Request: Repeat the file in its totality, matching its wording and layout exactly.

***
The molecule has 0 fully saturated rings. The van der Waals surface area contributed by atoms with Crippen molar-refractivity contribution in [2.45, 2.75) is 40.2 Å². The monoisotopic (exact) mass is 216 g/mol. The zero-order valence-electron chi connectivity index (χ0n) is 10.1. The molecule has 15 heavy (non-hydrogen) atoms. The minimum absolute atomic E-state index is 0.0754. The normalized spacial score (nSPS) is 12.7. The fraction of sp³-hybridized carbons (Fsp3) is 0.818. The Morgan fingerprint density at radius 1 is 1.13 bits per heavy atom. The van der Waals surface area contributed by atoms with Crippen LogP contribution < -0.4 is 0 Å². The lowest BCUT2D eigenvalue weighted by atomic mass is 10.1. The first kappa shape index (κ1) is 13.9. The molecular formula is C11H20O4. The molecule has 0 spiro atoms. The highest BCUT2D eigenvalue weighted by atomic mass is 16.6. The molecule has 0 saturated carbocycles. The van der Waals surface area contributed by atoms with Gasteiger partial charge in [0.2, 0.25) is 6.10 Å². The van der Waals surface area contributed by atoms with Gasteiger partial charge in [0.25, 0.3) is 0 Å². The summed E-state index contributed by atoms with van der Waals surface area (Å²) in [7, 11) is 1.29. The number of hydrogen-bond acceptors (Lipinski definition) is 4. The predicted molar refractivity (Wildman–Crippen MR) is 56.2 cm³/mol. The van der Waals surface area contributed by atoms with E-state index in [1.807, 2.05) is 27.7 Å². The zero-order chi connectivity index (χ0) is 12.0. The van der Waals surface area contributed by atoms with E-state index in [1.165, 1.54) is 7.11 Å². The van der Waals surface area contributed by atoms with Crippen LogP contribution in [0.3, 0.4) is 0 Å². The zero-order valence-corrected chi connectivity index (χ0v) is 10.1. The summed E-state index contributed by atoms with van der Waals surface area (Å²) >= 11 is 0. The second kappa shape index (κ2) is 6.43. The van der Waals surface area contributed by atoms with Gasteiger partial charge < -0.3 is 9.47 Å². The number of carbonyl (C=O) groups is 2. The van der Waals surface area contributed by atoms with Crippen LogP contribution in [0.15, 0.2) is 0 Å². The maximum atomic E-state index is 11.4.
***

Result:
The molecule has 0 fully saturated rings. The van der Waals surface area contributed by atoms with Crippen molar-refractivity contribution in [2.45, 2.75) is 40.2 Å². The monoisotopic (exact) mass is 216 g/mol. The zero-order valence-electron chi connectivity index (χ0n) is 10.1. The molecule has 15 heavy (non-hydrogen) atoms. The minimum absolute atomic E-state index is 0.0754. The normalized spacial score (nSPS) is 12.7. The fraction of sp³-hybridized carbons (Fsp3) is 0.818. The Morgan fingerprint density at radius 1 is 1.13 bits per heavy atom. The van der Waals surface area contributed by atoms with Crippen LogP contribution < -0.4 is 0 Å². The lowest BCUT2D eigenvalue weighted by atomic mass is 10.1. The first kappa shape index (κ1) is 13.9. The molecular formula is C11H20O4. The molecule has 0 spiro atoms. The highest BCUT2D eigenvalue weighted by atomic mass is 16.6. The molecule has 0 saturated carbocycles. The van der Waals surface area contributed by atoms with Gasteiger partial charge in [0.2, 0.25) is 6.10 Å². The van der Waals surface area contributed by atoms with Gasteiger partial charge in [0.25, 0.3) is 0 Å². The summed E-state index contributed by atoms with van der Waals surface area (Å²) in [7, 11) is 1.29. The number of hydrogen-bond acceptors (Lipinski definition) is 4. The predicted molar refractivity (Wildman–Crippen MR) is 56.2 cm³/mol. The van der Waals surface area contributed by atoms with E-state index in [1.807, 2.05) is 27.7 Å². The zero-order chi connectivity index (χ0) is 12.0. The van der Waals surface area contributed by atoms with E-state index in [1.165, 1.54) is 7.11 Å². The van der Waals surface area contributed by atoms with Crippen LogP contribution in [0.3, 0.4) is 0 Å². The zero-order valence-corrected chi connectivity index (χ0v) is 10.1. The summed E-state index contributed by atoms with van der Waals surface area (Å²) >= 11 is 0. The second kappa shape index (κ2) is 6.43. The van der Waals surface area contributed by atoms with Gasteiger partial charge < -0.3 is 9.47 Å². The number of carbonyl (C=O) groups is 2. The van der Waals surface area contributed by atoms with Crippen LogP contribution in [0.15, 0.2) is 0 Å². The maximum atomic E-state index is 11.4.